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Jameela Jamil’s Porn Panic

On Thursday evening, BBC3 showed a whole hour of porn panic, hosted by Radio One presenter Jameela Jamil. The programme’s title, Porn What’s The Harm, suggested an open-minded enquiry into the question of whether porn is harmful to teenagers who view it. But this was never going to be an unbiased look at the issue. Jamil has long made clear her dislike of pornography. And the programme was as full of misinformation and panic as we expected.

Jamil’s opening words set the scene: “Porn is everywhere!” Um… is it? Of course it isn’t – this is a standard porn panic statement. And it wasn’t alone. Barely a minute passed without Jamil making clear her shock, horror and disgust: “UNBELIEVABLY explicit sex acts”, “In the homes, in the minds, in the lives of our children”, “This is unbelievable!”, “Ordinary families have to deal with this every day”, “Countless children have already been exposed to shocking images”, “I’m horrified!”, “Bombarded with these pornographic images”, and on and on and on…

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According to the Internet, Jamil is 28. Yet I wondered at times if she is perhaps in her 50s. Although Internet porn has been freely available for a full generation, Jamil seems to believe she grew up in an innocent, porn-free age, and that young people today are growing up in a different world to the one she did. The web has been widely available for about 20 years, and porn has always featured very heavily, and has been easy to access. And porn on video has been widely available since the 1980s. Anybody under 30 has had easy access to Internet pornography since their early teens, and most people under 50 will have had some exposure to porn as a teenager.

There was a genuine laugh out loud moment for me, when Jamil describes seeing porn at 15, a scene involving a woman and a cucumber, and says: it “…made me not eat a salad for 12 years!” So now we know: porn is responsible for Britain’s unhealthy diets as well as every other bad thing that’s ever happened.

When talking about teens “sexting” images to each other, she again appears to be far older than she actually is. “I’m so glad that every boyfriend I’ve had until now was before picture messaging”, she says. And since picture messaging has been around for a decade or so, poor Jameela has clearly been single since she was 18!

The programme conducts a survey of teens and finds the average age of first accessing porn is 14 – so no great surprise. It then goes on to look at the effects of porn on teens. Rather than speak to experts, the teenagers themselves are asked how they are affected. Such self-report evidence is of little value. How can teens compare themselves to the person they would be if they hadn’t watched porn? How can teens today compare themselves to the teenagers of the 1970s who didn’t have easy access to pornography?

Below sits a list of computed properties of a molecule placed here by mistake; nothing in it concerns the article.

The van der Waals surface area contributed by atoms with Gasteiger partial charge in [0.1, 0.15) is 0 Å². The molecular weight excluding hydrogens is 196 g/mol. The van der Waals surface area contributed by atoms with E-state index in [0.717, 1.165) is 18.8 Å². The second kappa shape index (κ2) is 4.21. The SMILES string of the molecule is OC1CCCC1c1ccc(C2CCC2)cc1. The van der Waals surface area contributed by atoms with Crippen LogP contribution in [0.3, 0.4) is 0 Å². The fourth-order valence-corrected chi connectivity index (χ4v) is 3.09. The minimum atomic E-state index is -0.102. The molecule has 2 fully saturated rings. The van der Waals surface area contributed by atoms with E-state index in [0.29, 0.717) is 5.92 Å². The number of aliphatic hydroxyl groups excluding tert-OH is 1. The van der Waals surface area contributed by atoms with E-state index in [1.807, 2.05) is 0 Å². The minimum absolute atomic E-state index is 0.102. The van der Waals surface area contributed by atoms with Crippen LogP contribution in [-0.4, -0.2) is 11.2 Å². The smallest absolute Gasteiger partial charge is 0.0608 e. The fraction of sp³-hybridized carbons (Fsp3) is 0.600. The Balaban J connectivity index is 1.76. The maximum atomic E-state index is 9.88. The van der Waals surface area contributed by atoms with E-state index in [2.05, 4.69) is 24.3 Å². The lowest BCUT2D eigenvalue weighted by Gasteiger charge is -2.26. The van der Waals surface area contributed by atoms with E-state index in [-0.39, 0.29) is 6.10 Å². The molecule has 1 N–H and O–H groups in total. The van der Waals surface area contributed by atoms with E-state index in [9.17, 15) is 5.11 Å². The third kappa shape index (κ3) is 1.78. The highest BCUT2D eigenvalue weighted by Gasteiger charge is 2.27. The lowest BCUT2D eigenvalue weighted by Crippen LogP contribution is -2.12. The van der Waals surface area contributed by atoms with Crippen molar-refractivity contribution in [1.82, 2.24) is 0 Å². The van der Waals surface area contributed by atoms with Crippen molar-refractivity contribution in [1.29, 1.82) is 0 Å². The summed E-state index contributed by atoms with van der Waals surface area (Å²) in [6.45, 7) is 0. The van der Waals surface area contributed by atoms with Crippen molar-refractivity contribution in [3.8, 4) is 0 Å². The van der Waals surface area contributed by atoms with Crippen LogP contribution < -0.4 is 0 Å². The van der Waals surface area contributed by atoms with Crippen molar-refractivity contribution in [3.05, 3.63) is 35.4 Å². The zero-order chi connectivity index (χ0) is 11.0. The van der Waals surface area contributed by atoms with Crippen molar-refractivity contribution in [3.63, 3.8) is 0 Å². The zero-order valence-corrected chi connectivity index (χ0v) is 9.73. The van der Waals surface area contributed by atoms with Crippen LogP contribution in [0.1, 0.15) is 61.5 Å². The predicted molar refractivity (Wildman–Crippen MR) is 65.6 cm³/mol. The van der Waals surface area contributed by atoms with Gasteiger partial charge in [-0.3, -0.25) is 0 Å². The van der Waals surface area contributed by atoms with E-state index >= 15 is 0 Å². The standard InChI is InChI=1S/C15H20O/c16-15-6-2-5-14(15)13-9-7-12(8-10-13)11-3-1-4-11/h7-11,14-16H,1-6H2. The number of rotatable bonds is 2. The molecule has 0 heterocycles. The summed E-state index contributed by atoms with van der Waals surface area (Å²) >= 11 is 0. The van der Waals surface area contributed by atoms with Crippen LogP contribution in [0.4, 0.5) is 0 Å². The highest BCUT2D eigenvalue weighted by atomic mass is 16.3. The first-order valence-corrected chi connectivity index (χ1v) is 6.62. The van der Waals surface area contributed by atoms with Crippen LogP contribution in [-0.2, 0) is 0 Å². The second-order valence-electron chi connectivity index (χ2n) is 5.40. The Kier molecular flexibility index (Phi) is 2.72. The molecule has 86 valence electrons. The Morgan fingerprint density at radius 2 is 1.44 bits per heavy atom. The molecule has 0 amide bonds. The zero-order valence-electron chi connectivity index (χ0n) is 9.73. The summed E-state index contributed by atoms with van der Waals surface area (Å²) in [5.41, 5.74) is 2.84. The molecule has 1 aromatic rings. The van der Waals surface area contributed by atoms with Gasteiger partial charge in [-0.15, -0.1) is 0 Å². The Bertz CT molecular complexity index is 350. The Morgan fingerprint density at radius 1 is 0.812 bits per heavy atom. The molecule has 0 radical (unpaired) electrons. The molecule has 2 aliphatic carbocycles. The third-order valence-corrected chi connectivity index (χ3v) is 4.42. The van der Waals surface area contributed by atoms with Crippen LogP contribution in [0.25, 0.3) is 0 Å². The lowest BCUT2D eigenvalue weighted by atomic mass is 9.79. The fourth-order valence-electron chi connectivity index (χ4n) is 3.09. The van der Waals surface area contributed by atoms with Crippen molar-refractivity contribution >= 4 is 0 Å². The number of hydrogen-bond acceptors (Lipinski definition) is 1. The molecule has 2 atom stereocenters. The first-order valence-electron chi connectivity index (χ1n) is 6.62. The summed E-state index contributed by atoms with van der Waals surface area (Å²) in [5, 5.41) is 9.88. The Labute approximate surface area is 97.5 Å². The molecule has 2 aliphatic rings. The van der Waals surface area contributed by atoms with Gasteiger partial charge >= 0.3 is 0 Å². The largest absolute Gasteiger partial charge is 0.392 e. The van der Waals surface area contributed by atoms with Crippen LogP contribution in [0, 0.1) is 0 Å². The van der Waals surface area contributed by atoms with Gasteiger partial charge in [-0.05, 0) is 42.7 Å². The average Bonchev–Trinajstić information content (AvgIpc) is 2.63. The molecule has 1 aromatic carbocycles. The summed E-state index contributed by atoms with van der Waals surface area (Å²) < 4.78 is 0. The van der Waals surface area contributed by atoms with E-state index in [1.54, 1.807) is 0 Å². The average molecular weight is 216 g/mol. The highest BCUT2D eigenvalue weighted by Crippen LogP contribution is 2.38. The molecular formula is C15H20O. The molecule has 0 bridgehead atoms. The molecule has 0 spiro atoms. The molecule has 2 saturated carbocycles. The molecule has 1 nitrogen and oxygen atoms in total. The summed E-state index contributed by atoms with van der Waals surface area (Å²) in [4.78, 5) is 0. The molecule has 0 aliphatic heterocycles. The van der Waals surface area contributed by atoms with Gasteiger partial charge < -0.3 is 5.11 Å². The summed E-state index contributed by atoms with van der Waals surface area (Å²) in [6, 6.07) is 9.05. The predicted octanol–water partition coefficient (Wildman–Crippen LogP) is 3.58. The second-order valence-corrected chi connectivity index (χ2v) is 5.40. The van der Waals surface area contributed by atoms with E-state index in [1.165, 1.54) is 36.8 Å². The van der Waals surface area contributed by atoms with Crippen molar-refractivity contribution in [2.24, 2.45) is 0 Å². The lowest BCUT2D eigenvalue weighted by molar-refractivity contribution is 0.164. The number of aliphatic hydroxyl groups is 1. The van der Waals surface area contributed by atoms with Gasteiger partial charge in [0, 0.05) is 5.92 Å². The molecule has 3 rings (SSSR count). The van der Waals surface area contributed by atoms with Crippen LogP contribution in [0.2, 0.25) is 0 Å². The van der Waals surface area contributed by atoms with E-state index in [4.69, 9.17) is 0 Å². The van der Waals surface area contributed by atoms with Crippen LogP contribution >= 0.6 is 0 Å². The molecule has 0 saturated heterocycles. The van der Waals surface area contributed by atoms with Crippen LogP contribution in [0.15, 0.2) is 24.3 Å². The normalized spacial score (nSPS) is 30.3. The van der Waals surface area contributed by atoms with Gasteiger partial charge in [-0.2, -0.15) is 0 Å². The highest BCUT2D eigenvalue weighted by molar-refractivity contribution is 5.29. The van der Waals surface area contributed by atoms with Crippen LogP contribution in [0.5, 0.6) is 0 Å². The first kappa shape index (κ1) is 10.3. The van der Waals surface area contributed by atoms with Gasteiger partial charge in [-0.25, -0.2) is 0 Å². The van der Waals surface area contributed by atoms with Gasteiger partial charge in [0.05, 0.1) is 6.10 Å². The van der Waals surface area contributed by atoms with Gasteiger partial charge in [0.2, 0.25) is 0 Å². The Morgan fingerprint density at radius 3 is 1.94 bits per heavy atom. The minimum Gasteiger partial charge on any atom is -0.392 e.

Predictably, although she claimed to be interested in the effects of porn on teens, Jamil didn’t interview any psychologists. If she had, she’d have discovered there is little evidence that pornography is harmful. Instead, there was a brief appearance by two “experts in sexualisation”. And as has already been covered here, sexualisation is simply another keyword designed to invoke moral panic.

Undaunted by the lack of evidence of harm, Jamil goes into full-blown moral panic mode. She raises the case of an 11 year old boy who raped his 8 year old sister after – we are told – looking at porn. And she interviews a rape victim who is “convinced pornography played a part in the attack”.

Of course, if porn really was causing people to commit sexual violence, there would have been a steep rise in sexual crime in the past 30 years, as porn consumption has increased – and as is now well known, the reverse has happened. There is a reverse correlation between porn consumption and sexual violence.

In linking porn to rape, Jamil is playing a trick that has been employed by morality campaigners since at least the 1980s. And like those campaigners, she is guilty of switching the blame for rape away from the rapist, and giving rapists an excuse for their behaviour: “the porn made me do it”.

And then, like all good purveyors of panic, Jamil casually adds child abuse imagery to the equation, helping blur the line between consenting adult sex and the rape of children.

She throws in several other tried-and-tested panic tools for good measure, such as blaming porn for women who have cosmetic surgery on their labia. According to this idea, all vulva in pornography are neat and small, and this makes women seek surgery to copy the pornstars. In fact, porn has taught people that vaginas are not all the same, and some scenes (link NSFW!) positively worship generously-proportioned female genitalia. Her evidence that this is happening? “I often see reports in the media linking porn to labiaplasties”. You mean the same media that allows dishonest, moralistic documentaries like yours to be broadcast on TV, Jameela?

It is disappointing that such propaganda is still broadcast by the BBC in the place of informed, panic-free comment. And of course, there’s an agenda. While pretending to be naive of all things porn, Jamil throws in some very current political soundbites. When browsing porn, she expresses shock that she has not been asked to verify her age, thus fitting in surprisingly neatly with ATVOD’s recent campaign aimed at giving ATVOD statutory powers to censor the Internet. If she had tried to access the same sites from a PC on which child protection software was installed, she wouldn’t have been able to access the images that so shocked her.

So come on BBC: this discussion is welcome, but let’s have some honest, evidence based programming, rather than endless panic aimed at building public support for Internet censorship.